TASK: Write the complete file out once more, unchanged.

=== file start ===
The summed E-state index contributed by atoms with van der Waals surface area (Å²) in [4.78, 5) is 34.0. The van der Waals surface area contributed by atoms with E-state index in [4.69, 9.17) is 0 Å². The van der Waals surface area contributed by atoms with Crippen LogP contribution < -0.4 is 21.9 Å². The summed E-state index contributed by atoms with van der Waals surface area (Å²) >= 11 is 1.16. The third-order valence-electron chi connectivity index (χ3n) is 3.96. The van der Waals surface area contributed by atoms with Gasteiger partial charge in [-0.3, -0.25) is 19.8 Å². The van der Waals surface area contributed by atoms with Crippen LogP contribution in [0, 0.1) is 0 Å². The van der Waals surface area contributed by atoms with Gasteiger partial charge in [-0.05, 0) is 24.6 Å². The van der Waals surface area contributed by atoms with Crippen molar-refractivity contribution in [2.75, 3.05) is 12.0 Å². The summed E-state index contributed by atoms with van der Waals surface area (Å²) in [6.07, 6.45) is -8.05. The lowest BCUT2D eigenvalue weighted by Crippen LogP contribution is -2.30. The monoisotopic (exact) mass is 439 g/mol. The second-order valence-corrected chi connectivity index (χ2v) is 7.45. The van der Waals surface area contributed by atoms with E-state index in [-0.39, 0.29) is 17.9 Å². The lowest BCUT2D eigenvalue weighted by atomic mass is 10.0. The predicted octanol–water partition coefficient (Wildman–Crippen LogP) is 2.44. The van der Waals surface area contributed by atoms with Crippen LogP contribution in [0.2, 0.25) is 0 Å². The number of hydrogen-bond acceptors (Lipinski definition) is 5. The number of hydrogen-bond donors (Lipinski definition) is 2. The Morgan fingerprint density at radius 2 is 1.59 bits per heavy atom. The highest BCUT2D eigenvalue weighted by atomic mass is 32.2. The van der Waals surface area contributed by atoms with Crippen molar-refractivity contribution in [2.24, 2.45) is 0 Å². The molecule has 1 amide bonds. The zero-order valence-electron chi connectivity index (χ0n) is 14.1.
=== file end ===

The summed E-state index contributed by atoms with van der Waals surface area (Å²) in [4.78, 5) is 34.0. The van der Waals surface area contributed by atoms with E-state index in [4.69, 9.17) is 0 Å². The van der Waals surface area contributed by atoms with Crippen LogP contribution < -0.4 is 21.9 Å². The summed E-state index contributed by atoms with van der Waals surface area (Å²) >= 11 is 1.16. The third-order valence-electron chi connectivity index (χ3n) is 3.96. The van der Waals surface area contributed by atoms with Gasteiger partial charge in [-0.3, -0.25) is 19.8 Å². The van der Waals surface area contributed by atoms with Crippen LogP contribution in [0, 0.1) is 0 Å². The van der Waals surface area contributed by atoms with Gasteiger partial charge in [-0.05, 0) is 24.6 Å². The van der Waals surface area contributed by atoms with Crippen molar-refractivity contribution in [2.75, 3.05) is 12.0 Å². The summed E-state index contributed by atoms with van der Waals surface area (Å²) in [6.07, 6.45) is -8.05. The lowest BCUT2D eigenvalue weighted by Crippen LogP contribution is -2.30. The monoisotopic (exact) mass is 439 g/mol. The second-order valence-corrected chi connectivity index (χ2v) is 7.45. The van der Waals surface area contributed by atoms with E-state index in [-0.39, 0.29) is 17.9 Å². The lowest BCUT2D eigenvalue weighted by atomic mass is 10.0. The predicted octanol–water partition coefficient (Wildman–Crippen LogP) is 2.44. The van der Waals surface area contributed by atoms with Crippen LogP contribution in [0.2, 0.25) is 0 Å². The number of hydrogen-bond acceptors (Lipinski definition) is 5. The number of hydrogen-bond donors (Lipinski definition) is 2. The Morgan fingerprint density at radius 2 is 1.59 bits per heavy atom. The highest BCUT2D eigenvalue weighted by atomic mass is 32.2. The van der Waals surface area contributed by atoms with Crippen molar-refractivity contribution in [2.24, 2.45) is 0 Å². The molecule has 1 amide bonds. The zero-order valence-electron chi connectivity index (χ0n) is 14.1.